People v. Salas

NJDC co-authored a brief with the Children and Family Justice Center at Northwestern University School of Law’s Bluhm Legal Clinic, challenging Illinois’s automatic transfer statute, which excluded children over 15 charged with certain offenses from the jurisdiction of the juvenile court without any individualized assessment or considerations of that child’s youth.

Amici argued that with the emerging scientific research on adolescent brain development, as recognized by the Supreme Court of the United States in Roper v. Simmons and Graham v. Florida, children are “categorically less culpable than adults,” and automatic transfer violates both the U.S. Constitution and the Illinois Constitution’s proportionate penalties clause. Juveniles have lessened culpability and greater amenability to rehabilitation than adults. Additionally, amici argued that Illinois’s automatic transfer statute contravenes the history, purpose, and specialized function of the juvenile court, and that treating a teenager under the age of eighteen as an adult is inconsistent with national law and norms. Amici requested a reversal of Samuel Salas’ conviction and sentence and remand the matter for a new trial under the Juvenile Court Act, or, alternatively, that the conviction and sentence be vacated and the matter remanded to juvenile court for an individualized determination as to whether Samuel should be prosecuted and sentenced in juvenile or adult court.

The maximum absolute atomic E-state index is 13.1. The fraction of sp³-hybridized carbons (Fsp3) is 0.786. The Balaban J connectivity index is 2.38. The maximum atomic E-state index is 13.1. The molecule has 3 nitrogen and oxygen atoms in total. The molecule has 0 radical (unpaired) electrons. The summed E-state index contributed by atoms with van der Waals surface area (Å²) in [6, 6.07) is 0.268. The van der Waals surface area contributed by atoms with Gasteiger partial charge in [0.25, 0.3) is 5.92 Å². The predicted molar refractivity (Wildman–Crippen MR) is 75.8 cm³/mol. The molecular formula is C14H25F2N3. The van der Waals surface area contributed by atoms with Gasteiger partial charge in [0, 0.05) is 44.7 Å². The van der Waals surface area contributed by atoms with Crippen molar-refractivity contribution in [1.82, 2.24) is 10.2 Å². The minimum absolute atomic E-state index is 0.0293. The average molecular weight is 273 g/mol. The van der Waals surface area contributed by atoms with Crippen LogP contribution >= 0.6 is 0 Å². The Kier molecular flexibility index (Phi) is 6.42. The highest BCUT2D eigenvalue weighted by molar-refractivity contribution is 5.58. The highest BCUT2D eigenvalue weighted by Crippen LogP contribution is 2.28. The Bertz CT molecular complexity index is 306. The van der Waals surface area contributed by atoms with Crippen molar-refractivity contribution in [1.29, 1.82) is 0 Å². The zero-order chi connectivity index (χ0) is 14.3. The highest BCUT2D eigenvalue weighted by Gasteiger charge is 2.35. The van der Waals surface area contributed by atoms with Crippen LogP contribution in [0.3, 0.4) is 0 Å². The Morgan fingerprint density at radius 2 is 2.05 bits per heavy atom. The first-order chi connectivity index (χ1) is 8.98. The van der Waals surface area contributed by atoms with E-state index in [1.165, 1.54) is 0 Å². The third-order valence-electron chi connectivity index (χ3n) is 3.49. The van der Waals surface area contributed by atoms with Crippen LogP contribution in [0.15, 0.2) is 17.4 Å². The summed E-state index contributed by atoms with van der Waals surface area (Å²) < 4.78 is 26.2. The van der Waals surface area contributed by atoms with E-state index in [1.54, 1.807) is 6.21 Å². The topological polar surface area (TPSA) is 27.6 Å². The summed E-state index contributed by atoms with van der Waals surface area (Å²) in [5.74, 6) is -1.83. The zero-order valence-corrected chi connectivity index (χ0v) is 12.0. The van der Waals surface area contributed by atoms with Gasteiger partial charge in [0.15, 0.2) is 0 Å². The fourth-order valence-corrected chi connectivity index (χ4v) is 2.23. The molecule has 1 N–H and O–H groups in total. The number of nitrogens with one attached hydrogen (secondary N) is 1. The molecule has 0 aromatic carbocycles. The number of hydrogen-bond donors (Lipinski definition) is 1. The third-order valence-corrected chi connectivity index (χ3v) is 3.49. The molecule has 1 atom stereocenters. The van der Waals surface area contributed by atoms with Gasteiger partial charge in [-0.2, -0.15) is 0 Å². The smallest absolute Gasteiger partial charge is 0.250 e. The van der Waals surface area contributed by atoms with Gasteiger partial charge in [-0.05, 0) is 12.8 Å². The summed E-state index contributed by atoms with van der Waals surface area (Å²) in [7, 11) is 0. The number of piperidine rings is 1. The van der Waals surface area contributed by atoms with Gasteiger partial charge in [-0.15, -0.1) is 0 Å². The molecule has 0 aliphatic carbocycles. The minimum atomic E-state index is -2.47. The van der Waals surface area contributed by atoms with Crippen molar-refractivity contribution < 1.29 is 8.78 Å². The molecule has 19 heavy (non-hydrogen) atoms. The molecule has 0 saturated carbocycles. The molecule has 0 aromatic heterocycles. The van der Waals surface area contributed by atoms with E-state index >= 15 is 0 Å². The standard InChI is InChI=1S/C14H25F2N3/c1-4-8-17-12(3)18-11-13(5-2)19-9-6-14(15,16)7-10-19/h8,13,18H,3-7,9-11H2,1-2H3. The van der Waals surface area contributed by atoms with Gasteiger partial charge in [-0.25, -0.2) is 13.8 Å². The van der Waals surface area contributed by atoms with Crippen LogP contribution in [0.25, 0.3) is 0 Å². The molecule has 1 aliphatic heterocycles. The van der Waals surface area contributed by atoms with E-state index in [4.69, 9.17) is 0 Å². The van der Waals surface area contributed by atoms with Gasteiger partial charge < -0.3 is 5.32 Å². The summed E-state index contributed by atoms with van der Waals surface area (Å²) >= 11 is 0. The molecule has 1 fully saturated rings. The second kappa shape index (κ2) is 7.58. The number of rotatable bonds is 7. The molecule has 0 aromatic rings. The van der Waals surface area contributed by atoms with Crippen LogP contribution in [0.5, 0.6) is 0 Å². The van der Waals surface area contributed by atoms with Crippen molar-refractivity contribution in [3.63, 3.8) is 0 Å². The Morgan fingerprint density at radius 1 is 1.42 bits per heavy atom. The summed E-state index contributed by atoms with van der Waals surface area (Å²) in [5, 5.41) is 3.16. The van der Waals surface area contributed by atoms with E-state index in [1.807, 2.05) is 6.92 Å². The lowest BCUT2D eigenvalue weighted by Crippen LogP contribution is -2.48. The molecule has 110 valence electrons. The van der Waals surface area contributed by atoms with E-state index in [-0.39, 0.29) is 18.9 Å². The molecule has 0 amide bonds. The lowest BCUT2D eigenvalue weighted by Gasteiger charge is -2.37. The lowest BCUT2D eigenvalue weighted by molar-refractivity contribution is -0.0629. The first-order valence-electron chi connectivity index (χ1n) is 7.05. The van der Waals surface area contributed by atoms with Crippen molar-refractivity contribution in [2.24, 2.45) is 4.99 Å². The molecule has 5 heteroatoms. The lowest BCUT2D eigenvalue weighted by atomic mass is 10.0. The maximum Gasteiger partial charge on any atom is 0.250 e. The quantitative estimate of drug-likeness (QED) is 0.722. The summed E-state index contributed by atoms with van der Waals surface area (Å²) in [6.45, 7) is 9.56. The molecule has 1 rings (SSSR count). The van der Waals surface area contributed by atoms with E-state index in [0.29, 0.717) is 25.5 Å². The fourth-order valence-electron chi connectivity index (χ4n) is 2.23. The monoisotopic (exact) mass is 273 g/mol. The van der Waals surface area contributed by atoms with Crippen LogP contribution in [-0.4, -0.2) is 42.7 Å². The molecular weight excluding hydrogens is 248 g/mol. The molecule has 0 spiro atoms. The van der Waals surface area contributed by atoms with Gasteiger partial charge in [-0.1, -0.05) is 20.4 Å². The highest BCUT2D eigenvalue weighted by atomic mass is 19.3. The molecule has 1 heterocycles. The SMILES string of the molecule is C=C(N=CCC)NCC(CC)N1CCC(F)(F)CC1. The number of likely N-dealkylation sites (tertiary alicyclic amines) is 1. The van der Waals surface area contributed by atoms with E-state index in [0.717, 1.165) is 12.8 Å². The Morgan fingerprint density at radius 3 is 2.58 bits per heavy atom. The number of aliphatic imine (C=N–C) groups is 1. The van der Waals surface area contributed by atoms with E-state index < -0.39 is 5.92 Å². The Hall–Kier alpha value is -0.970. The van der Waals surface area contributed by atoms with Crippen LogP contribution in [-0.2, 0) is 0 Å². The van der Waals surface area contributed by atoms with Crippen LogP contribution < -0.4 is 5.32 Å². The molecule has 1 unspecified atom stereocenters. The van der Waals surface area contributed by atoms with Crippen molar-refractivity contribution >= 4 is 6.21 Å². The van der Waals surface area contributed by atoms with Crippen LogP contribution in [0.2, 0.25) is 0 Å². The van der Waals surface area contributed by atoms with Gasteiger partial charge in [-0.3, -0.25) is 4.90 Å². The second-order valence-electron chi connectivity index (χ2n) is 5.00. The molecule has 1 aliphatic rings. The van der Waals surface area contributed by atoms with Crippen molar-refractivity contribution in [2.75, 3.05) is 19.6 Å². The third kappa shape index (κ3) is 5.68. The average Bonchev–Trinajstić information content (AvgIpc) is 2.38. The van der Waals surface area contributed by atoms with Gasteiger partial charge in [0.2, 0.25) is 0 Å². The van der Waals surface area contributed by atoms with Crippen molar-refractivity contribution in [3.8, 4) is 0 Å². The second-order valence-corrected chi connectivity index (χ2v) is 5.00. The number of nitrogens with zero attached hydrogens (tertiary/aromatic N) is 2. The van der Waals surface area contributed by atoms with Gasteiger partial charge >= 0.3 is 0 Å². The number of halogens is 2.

Unfortunately, the Illinois Appellate Court—First District sided with the State of Illinois, and upheld the transfer statute. A January 4, 2012 rehearing was denied.

Court: Illinois Appellate Court – First District
Filed: December 27, 2010 (download .pdf)
Amicus Brief Discusses: Adolescent Development; Transfer

Decision: November 21, 2011